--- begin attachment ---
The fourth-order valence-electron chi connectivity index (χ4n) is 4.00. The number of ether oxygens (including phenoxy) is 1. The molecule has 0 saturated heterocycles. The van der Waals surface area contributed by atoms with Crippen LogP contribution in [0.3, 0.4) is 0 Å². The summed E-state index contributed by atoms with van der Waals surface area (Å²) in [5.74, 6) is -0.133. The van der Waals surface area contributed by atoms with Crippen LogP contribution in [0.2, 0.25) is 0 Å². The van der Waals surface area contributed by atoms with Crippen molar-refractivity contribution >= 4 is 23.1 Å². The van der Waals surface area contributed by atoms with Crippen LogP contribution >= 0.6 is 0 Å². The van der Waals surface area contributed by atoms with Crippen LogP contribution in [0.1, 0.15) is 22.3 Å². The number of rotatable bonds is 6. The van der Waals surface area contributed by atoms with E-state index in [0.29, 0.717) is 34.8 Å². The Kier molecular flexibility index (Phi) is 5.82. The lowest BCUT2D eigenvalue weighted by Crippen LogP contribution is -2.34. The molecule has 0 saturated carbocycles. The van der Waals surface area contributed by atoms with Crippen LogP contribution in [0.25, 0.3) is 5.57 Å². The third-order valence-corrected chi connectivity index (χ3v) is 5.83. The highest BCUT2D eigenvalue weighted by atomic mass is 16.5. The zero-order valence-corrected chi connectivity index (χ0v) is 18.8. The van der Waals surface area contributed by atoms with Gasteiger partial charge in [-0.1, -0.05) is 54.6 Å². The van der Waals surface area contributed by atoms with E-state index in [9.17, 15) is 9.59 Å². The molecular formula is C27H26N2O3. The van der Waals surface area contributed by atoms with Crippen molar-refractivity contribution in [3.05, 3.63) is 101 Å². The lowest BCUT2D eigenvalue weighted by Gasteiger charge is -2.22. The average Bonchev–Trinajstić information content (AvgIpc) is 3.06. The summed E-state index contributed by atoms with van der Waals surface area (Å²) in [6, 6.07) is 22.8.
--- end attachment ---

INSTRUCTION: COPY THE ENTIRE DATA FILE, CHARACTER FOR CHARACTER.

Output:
The fourth-order valence-electron chi connectivity index (χ4n) is 4.00. The number of ether oxygens (including phenoxy) is 1. The molecule has 0 saturated heterocycles. The van der Waals surface area contributed by atoms with Crippen LogP contribution in [0.3, 0.4) is 0 Å². The summed E-state index contributed by atoms with van der Waals surface area (Å²) in [5.74, 6) is -0.133. The van der Waals surface area contributed by atoms with Crippen LogP contribution in [0.2, 0.25) is 0 Å². The van der Waals surface area contributed by atoms with Crippen molar-refractivity contribution >= 4 is 23.1 Å². The van der Waals surface area contributed by atoms with Crippen LogP contribution >= 0.6 is 0 Å². The van der Waals surface area contributed by atoms with Crippen LogP contribution in [0.1, 0.15) is 22.3 Å². The number of rotatable bonds is 6. The van der Waals surface area contributed by atoms with E-state index in [0.29, 0.717) is 34.8 Å². The Kier molecular flexibility index (Phi) is 5.82. The lowest BCUT2D eigenvalue weighted by Crippen LogP contribution is -2.34. The molecule has 0 saturated carbocycles. The van der Waals surface area contributed by atoms with Crippen LogP contribution in [0.25, 0.3) is 5.57 Å². The third-order valence-corrected chi connectivity index (χ3v) is 5.83. The highest BCUT2D eigenvalue weighted by atomic mass is 16.5. The zero-order valence-corrected chi connectivity index (χ0v) is 18.8. The van der Waals surface area contributed by atoms with Gasteiger partial charge in [-0.1, -0.05) is 54.6 Å². The van der Waals surface area contributed by atoms with E-state index in [9.17, 15) is 9.59 Å². The molecular formula is C27H26N2O3. The van der Waals surface area contributed by atoms with Crippen molar-refractivity contribution in [3.05, 3.63) is 101 Å². The lowest BCUT2D eigenvalue weighted by Gasteiger charge is -2.22. The average Bonchev–Trinajstić information content (AvgIpc) is 3.06. The summed E-state index contributed by atoms with van der Waals surface area (Å²) in [6, 6.07) is 22.8.